This stack leads to an isotropy of the mechanical properties in the plane, the layers of fibres working in accordance with four directions at 45° from one another. An architecture with four directions close to 45° from one another at any point in the structure e.g. makes it possible to form a component of a space shuttle nose.

Following the superimposing of the different layers of fibres according to the invention, a piercing 14 is carried out on the different layers to ensure their assembly. This piercing 14 is carried out with carbon fibres and constitutes the third orientation of the fibres in space. Further details of this procedure are given in FR-A-2 612 950.

The following stage of the process relates to the densification of the fibrous preform as indicated at 16 in FIG. 1. This densification consists of filling the spaces between the fibres 12 and thus form a carbon matrix optionally doped with 2 to 10% by weight SiC. It consists of several impregnation cycles of a carbon precursor and optionally SiC precursor, polymerization, pyrolysis and heat treatment. The precursor of the carbon can be a phenolic resin of the resol type or a furan resin. The doping by SiC can be carried out by grafting silicone functions on the phenolic resin.

Polymerization is carried out at atmospheric pressure up to 200° C. and is followed by crust removal in order to take off the excess resin. Pyrolysis is performed in a neutral medium at approximately 800° C. in order to transform the crosslinked polymer into hard coke. The heat treatment is performed at between 1200° and 1800° C.

The number of successive cycles of these operations is generally 5.

Following densification, a machining, designated 18 in FIG. 1 is carried out and this more particularly applies to the edges and holes used for the assembly of the finished mechanical part with other parts in order to produce the space craft.

The following stage of the process, designated 20 in FIG. 1, relates to the siliciding of the densified preform 19 with a view to forming the outer anti-oxidation protection coating. This stage is illustrated in greater detail in FIGS. 3a to 3c.

Siliciding consists of immersing (FIGS. 3a and 3b) the densified preform 19 in a mixture of powders 22 containing, by weight, 10% Al2 O3, 30% Si and 60% SiC. These powders have a grain size between 30 and 60 μm and an apparent density after compression or tamping of 1000 Kg/m3. Siliciding takes place in a graphite container. This loaded container then undergoes a heat treatment at 1700° C. in an argon atmosphere.

In this way the outer SiC coating 24 is formed over the entire outer surface of the densified preform 19. The siliciding time is a function of the sought thickness for the coating 24. After removing the siliciding powder the part is cleaned and the structure obtained is that shown in FIG. 3c.

If e represents the thickness of the coating 24 and E the total thickness of the silicided part, 2e/E ≦1/3 must be obtained to ensure that the final part has a good mechanical behaviour, which is due to the fibres 12 and to the carbon-containing matrix 26.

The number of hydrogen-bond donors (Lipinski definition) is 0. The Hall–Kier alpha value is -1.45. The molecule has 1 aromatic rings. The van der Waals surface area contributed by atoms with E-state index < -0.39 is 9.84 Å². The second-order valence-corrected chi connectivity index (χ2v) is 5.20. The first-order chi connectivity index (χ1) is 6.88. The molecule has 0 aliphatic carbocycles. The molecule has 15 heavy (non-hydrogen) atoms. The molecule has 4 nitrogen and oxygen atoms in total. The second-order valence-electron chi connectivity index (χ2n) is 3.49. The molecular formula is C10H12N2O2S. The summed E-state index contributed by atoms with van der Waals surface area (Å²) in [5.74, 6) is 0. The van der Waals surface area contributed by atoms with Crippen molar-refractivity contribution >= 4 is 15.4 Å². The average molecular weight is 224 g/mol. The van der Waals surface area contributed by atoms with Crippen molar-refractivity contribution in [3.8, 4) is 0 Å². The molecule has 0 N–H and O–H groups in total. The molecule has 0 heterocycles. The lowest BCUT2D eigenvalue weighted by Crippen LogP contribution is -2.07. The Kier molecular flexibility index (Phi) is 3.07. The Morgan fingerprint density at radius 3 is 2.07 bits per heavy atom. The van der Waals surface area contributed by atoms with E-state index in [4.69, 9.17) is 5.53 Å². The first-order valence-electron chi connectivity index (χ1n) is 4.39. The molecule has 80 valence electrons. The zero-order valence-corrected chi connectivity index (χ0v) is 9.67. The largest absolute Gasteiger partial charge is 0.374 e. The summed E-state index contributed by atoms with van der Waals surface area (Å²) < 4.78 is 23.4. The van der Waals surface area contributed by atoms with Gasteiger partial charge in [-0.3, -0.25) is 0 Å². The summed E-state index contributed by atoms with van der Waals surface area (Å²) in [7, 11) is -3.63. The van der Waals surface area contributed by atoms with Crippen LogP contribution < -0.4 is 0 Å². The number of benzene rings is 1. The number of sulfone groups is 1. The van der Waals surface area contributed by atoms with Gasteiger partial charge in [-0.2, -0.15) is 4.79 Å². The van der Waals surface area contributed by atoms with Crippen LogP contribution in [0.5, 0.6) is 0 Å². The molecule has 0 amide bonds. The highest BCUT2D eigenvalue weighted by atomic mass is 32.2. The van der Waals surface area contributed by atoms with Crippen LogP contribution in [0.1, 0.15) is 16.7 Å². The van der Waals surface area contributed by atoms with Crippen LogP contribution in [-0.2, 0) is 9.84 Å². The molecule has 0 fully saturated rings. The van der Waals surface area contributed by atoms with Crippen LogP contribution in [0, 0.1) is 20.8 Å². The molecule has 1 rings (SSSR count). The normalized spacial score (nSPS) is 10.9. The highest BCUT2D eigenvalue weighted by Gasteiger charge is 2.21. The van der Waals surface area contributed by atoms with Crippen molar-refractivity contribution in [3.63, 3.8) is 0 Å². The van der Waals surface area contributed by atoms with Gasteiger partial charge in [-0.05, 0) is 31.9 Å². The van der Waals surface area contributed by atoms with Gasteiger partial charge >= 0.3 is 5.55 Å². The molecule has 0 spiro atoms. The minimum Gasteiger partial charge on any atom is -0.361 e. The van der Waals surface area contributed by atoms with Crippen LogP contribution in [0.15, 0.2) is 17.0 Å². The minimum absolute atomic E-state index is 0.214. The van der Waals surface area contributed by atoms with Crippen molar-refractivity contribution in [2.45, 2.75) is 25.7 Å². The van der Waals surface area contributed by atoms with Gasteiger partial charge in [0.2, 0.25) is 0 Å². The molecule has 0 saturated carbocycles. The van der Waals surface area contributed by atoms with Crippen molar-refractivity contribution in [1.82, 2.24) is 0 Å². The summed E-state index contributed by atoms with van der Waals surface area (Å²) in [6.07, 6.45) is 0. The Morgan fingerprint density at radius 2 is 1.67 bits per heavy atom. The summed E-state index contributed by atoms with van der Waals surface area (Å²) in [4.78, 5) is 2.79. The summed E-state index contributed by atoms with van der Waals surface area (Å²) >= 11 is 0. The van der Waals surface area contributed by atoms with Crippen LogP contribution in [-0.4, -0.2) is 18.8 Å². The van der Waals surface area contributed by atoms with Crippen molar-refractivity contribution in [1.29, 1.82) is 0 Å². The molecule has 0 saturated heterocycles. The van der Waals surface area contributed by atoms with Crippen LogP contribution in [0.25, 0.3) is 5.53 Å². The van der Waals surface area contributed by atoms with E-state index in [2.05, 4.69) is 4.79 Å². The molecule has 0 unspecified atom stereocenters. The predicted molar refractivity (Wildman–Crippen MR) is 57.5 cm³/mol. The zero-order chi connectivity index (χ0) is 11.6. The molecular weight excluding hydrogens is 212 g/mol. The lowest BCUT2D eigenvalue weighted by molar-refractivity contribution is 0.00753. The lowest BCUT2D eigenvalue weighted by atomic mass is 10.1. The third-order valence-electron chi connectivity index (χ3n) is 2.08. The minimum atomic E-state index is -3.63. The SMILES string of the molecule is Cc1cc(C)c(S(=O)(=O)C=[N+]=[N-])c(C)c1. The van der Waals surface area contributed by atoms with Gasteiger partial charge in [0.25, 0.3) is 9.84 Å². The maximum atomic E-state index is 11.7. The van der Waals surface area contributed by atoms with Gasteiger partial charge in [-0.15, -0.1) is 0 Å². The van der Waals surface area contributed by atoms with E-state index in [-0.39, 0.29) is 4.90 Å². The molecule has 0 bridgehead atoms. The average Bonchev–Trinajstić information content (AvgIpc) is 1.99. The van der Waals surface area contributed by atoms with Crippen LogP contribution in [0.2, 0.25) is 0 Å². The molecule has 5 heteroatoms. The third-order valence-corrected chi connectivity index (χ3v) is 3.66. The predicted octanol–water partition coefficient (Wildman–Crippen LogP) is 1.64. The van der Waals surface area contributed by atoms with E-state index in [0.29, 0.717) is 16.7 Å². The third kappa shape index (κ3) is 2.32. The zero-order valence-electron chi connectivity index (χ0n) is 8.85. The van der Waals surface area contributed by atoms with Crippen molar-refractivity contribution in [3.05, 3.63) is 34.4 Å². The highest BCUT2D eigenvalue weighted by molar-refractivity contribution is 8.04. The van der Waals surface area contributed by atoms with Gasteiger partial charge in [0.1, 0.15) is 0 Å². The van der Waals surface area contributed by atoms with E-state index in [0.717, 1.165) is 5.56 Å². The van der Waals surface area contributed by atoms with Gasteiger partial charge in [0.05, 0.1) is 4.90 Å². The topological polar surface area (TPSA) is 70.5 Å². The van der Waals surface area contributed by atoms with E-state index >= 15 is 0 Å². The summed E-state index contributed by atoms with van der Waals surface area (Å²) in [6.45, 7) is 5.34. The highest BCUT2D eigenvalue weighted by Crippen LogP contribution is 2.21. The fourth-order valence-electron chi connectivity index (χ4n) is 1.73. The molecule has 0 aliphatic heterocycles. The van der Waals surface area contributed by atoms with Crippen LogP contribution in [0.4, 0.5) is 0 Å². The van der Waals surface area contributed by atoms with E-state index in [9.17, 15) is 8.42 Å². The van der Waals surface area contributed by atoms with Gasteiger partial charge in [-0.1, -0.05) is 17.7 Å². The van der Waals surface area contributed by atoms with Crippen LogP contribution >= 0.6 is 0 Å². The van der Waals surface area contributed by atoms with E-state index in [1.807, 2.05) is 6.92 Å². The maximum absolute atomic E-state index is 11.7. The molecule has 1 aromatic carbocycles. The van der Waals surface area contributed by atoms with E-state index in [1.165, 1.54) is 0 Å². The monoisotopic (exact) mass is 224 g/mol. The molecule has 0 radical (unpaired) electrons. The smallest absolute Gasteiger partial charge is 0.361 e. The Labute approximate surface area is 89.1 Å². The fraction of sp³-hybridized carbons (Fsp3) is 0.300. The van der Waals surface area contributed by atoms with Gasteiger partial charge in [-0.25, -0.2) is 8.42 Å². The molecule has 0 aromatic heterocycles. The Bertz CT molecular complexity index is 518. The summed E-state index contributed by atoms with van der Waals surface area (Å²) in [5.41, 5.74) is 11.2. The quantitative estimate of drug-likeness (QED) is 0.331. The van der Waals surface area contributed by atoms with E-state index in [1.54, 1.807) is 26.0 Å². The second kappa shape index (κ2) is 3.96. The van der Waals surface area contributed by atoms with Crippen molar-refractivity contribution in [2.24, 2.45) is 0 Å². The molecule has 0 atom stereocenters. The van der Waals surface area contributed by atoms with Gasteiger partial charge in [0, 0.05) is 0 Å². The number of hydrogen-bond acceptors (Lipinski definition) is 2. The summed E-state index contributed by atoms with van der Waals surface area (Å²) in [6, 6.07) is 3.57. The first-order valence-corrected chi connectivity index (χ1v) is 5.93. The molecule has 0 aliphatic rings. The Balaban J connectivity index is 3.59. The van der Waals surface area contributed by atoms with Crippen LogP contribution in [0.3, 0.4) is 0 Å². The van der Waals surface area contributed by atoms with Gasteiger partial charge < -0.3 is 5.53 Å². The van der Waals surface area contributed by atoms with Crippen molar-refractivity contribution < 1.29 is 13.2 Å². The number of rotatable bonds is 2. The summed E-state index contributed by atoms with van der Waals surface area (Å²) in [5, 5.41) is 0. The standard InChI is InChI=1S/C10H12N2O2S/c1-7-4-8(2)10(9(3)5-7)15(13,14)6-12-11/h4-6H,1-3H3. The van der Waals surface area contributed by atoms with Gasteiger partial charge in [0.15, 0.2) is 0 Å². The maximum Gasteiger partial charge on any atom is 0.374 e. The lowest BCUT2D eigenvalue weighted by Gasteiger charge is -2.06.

For example, it is possible to silicide a densified fibrous preform of the carbon-carbon type with a total thickness of 4 mm, with a thickness of 0.4 mm on each side, each layer of fibres having a thickness of 0.2 mm.

Siliciding is a thermochemical reaction locally transforming the carbon of the fibres and that of the matrix into silicon carbide as from the outer surfaces of the part and namely up to an optimized thickness with respect to the diffusion of oxidizing gases. The chemical reactions involved were indicated hereinbefore.

On cooling, the expansion incompatibility between the carbon of the fibres and the matrix and the silicon carbide of the outer coating 24 creates cracks 28 traversing the silicided layer 24 (FIG. 4) parallel to its thickness (axis z) and slightly penetrating the carbon-containing matrix 26. These cracks issue to the outside. The cracking of the outer coating, shown in FIGS. 3c, 4 to 6 is that which is obtained at ambient temperature (20° to 25° C.).

As a result of the orientation of the fibres of the outer layers 1 and 2 of the preform in two perpendicular directions x and y, the cracks 28 are oriented in accordance with these two directions. Thus, parallelepipedic SiC blocks 30 are obtained and in this particular case are shaped like a square in the plane xy and of side L. These blocks are independent of one another and adhere perfectly to the carbon-containing matrix 26.

According to the invention, the cracks 28 of the silicided layer 24 retain the memory of the orientation of the ex-fibres 12 of carbon transformed into SiC. Thus, the SiC layer is regularly broken up in the direction of the carbon ex-fibres during the cooling of the siliciding treatment with a millimetric spacing 1.

With the aid of an optical microscope, it is possible to see the orientation of the fibres at the origin of the network of cracks.

The greater the depth siliciding, the more open the cracks 28 and the larger the upper surface of the blocks. The surface L2 of the blocks is dependent on the relative thicknesses of the carbon portion 26 and the thickness e of the silicided layers, as well as the intrinsic properties of the material, such as the expansion coefficients, its modulus and thermochemical contributions.